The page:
So this essay covers the idea of "antisets," which are such as A, B such that AB = 0 (without A and B being themselves 0). This concept is extended in another essay to talk of antigraphs, which when merged with their antitheses result in a null graph.

How would this play into the theory of epistemic graphs? For it would seem like carrying over the theme into the epistemic domain would mean talking about "antiknowledge." Arguably, it would be like saying that one method of positively knowing something X means negating a state of antiknowledge inside one's judgment/mind: there is, or can be, an epistemic force that actively tries to block our acquisition of some X-samples, and it is necessary to overcome(?) this mental(?) force to know/understand those samples.

On the other hand, that kind of sounds absurd. I appreciate that we might go to an epistemic game theory, or game-theoretic semantics for a logic, or what-have-you, and so we might imagine the antiknowledge factor in terms of a competing agent in an epistemic game, so maybe interpreted in that manner, talk of antiknowledge seems less fantastical.

Is antigraph theory relevant to graph-theoretic epistemology, or is this a case where graphs/related concepts are not relevant to epistemology?

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    One interpretation could be that anti-knowledge is something considered known but false, so it is "annihilated" by the falsifying knowledge, and as a result, we end up knowing nothing other than what we thought we knew we didn't.
    – Conifold
    Mar 6, 2023 at 1:26
  • I've never heard of antiknowledge, but I have some idea of what it could be. Wait, it's quite simple, but then why all this Sturm und Drang? Mar 6, 2023 at 13:31

2 Answers 2


Building on the idea of the role of doubt, put forward by Thinkingman, I wonder if there is a meaningful parallel with certain methods in formal options analysis. When deciding between a number of options which have multiple ramifications, one technique is to quantify and weight the anticipated positive and negative impacts of each option, netting off the cons from the pros, with the option having the highest overall score being judged the winner. Another related method might be judging the evidence relating to a hypothesis by quantifying the evidence for the hypothesis as a positive number, and the evidence against as negative, and netting one from the other. In both of the cases I have mentioned, it is possible for the overall result of netting cons off from pros to be zero, signifying the conclusion that your analysis has confirmed that there seems to be no rational way to choose between two or more positions.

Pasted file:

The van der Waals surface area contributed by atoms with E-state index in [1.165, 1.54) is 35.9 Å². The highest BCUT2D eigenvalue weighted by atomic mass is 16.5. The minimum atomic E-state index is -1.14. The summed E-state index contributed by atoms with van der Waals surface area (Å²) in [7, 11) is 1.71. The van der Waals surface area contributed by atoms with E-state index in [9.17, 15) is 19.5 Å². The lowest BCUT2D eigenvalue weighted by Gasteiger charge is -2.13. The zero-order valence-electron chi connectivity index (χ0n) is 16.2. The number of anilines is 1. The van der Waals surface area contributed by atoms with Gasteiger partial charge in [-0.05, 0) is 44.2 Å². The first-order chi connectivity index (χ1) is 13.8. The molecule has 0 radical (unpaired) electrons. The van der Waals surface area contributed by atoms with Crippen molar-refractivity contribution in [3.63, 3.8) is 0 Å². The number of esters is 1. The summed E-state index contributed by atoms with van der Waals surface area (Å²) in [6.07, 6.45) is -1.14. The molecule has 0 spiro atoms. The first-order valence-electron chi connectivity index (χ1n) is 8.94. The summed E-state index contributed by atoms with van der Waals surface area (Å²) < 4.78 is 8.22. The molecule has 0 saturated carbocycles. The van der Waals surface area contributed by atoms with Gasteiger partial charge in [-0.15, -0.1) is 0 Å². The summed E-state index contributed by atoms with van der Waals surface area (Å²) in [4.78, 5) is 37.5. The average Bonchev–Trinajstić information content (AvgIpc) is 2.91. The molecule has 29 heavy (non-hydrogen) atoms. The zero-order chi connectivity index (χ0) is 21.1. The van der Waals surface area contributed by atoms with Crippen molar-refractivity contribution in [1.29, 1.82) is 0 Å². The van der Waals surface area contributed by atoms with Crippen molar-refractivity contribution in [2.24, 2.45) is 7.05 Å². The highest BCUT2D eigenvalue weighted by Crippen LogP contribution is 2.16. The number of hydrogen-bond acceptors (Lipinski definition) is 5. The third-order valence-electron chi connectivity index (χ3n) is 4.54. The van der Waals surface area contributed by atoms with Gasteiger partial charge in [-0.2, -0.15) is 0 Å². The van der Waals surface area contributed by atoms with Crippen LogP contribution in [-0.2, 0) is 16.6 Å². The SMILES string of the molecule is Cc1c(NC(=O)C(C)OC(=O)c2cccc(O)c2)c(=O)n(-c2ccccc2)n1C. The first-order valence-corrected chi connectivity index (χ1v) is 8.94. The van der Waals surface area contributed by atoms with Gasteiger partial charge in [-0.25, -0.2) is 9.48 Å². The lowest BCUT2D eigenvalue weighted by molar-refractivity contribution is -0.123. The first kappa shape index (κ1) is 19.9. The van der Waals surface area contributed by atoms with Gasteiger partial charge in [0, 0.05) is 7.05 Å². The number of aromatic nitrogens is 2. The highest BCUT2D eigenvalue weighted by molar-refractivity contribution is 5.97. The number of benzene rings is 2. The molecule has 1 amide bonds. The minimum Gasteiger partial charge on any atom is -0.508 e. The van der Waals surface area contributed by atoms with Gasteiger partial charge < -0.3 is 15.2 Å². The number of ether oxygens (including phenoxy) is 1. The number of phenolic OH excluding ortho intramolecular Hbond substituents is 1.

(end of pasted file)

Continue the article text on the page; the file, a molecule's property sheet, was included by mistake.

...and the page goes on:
This is arguably a scientific and not a philosophical question. The correct answer would be to say that we simply don’t know since we don’t know how we gain knowledge and assess the truth of it from a neurological perspective and this can probably differ from person to person.

Interestingly, on this topic, perhaps doubt could function as a sort of epistemic force that may block you from knowing the truth. After all, you can doubt anything. Individuals who have a higher propensity to doubt may need to overcome doubt in a “stronger” way to get access to the same true information compared to others. At the same time, doubt can be useful for catching false beliefs. It’s a catch 22.

  • I am upvoting this answer, although I want to object that any abstract analysis of the concept of knowledge can count as philosophical. Anyway, your considerations about the concept of doubt seem extremely pertinent. There is in paraconsistent negation theory an emphasis on lack-of-agreement as distinct from active disagreement, and so perhaps this distinction can be read off the graph-antigraph distinction, and doubt assimilated to a specific kind of antigraphical function (maybe doubt turns a backflowing edge into a looping edge, "caught on the hook" of the dubious node). Mar 6, 2023 at 1:53

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